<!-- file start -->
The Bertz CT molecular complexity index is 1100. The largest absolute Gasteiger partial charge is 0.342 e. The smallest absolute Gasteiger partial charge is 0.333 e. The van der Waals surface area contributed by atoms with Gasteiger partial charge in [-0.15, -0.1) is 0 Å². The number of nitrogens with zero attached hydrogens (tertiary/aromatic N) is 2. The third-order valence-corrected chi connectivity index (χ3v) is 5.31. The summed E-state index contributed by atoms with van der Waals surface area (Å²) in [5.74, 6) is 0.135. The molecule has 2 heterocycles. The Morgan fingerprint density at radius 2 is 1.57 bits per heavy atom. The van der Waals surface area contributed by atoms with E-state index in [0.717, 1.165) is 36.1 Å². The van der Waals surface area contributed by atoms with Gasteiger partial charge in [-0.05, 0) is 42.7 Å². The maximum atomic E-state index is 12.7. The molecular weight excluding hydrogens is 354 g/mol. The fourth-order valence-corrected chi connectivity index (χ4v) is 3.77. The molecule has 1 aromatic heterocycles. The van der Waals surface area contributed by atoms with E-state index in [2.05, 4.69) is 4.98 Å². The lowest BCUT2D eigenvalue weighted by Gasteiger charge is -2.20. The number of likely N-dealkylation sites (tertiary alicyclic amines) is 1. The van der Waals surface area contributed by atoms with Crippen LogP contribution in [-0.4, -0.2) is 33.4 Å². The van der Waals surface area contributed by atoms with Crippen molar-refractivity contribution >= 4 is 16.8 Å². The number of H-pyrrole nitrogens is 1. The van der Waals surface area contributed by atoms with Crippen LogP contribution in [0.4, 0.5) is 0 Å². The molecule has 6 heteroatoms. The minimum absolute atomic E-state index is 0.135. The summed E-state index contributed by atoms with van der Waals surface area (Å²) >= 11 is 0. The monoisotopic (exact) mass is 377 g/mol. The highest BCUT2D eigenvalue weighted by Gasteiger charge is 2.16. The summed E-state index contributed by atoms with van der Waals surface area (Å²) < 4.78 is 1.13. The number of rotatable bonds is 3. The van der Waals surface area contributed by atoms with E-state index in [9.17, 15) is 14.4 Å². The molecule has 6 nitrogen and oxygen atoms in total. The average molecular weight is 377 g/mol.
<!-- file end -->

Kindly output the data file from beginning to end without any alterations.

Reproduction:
The Bertz CT molecular complexity index is 1100. The largest absolute Gasteiger partial charge is 0.342 e. The smallest absolute Gasteiger partial charge is 0.333 e. The van der Waals surface area contributed by atoms with Gasteiger partial charge in [-0.15, -0.1) is 0 Å². The number of nitrogens with zero attached hydrogens (tertiary/aromatic N) is 2. The third-order valence-corrected chi connectivity index (χ3v) is 5.31. The summed E-state index contributed by atoms with van der Waals surface area (Å²) in [5.74, 6) is 0.135. The molecule has 2 heterocycles. The Morgan fingerprint density at radius 2 is 1.57 bits per heavy atom. The van der Waals surface area contributed by atoms with E-state index in [0.717, 1.165) is 36.1 Å². The van der Waals surface area contributed by atoms with Gasteiger partial charge in [-0.05, 0) is 42.7 Å². The maximum atomic E-state index is 12.7. The molecular weight excluding hydrogens is 354 g/mol. The fourth-order valence-corrected chi connectivity index (χ4v) is 3.77. The molecule has 1 aromatic heterocycles. The van der Waals surface area contributed by atoms with E-state index in [2.05, 4.69) is 4.98 Å². The lowest BCUT2D eigenvalue weighted by Gasteiger charge is -2.20. The number of likely N-dealkylation sites (tertiary alicyclic amines) is 1. The van der Waals surface area contributed by atoms with Crippen LogP contribution in [-0.4, -0.2) is 33.4 Å². The van der Waals surface area contributed by atoms with Crippen molar-refractivity contribution >= 4 is 16.8 Å². The number of H-pyrrole nitrogens is 1. The van der Waals surface area contributed by atoms with Crippen LogP contribution in [0.4, 0.5) is 0 Å². The molecule has 6 heteroatoms. The minimum absolute atomic E-state index is 0.135. The summed E-state index contributed by atoms with van der Waals surface area (Å²) >= 11 is 0. The monoisotopic (exact) mass is 377 g/mol. The highest BCUT2D eigenvalue weighted by Gasteiger charge is 2.16. The summed E-state index contributed by atoms with van der Waals surface area (Å²) < 4.78 is 1.13. The number of rotatable bonds is 3. The van der Waals surface area contributed by atoms with E-state index in [9.17, 15) is 14.4 Å². The molecule has 6 nitrogen and oxygen atoms in total. The average molecular weight is 377 g/mol.